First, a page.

For the swordsmen of past time, they had to use the weapons in earnest, so they had no necessity to prove their skill in competition nor did they need an artificial venue to express their art. The fact that they still chose to do so and engage in all manner of competition tells us of their society, as there must’ve been a social and cultural call for the behavior, and in some cases, the need to settle something with maybe a bit of bloodshed but no need for anyone to enter the coffin. Again this is something that I don’t know much about, but those interested in the competitive side must look at things in their search for the way in which to run the tournaments. Everything from this to what happened during the 16th century when these chivalric arts descended into reach of the emerging merchant class. Likewise, how was the reformation of the dueling culture to effect competitive swordplay? How long had there been those, who, for a lack of anything better went about challenging others to fight with swords, and was this to be considered competitive swordplay in all its lethal gruesomeness? Was it organized? And when we play with swords in tournaments today are we to represent the chivalric class propping up their social status by means of a display of their courage and valor, or are we to represent those prostituting themselves to satisfy the blood-thirsty common folk for a crust of bread – or are we to engage in a representation of a judicial duel done in all seriousness brought by the institution, even all the way up to damaging one’s honor, save for bodily injure and death?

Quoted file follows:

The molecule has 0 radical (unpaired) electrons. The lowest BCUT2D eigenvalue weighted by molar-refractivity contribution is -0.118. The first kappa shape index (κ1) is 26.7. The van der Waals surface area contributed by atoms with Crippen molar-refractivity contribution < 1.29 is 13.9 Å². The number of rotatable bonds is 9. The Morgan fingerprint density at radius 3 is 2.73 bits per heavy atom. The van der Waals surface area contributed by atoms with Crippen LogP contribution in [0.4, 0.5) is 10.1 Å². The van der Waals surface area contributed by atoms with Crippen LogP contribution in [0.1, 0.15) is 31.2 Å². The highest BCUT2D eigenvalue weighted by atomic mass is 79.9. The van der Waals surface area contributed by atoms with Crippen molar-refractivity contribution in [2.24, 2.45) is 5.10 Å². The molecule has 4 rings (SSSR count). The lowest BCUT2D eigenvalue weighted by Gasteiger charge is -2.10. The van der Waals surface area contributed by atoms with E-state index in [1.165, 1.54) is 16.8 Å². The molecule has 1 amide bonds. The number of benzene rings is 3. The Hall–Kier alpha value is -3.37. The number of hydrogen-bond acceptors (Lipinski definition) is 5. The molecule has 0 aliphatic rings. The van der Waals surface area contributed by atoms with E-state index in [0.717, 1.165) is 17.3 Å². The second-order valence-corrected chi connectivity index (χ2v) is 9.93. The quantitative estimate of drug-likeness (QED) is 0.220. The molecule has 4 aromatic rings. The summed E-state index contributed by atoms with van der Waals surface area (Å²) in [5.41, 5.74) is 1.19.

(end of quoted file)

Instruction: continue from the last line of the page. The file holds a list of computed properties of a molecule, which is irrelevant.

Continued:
There is no need to side with me or disagree too strongly – I enjoy every moment and every new development in the community regardless of its direction. But consider with me for a moment: what is my goal? What is my context? Am I placing emphasis where it should be placed? Answer honestly. As it becomes more relevant in the near future (because of my own projects), I will be reflecting back to this – however unlikely it may seem, I actually do have interest in the competitive side as well, but with a strong emphasis on the word historical.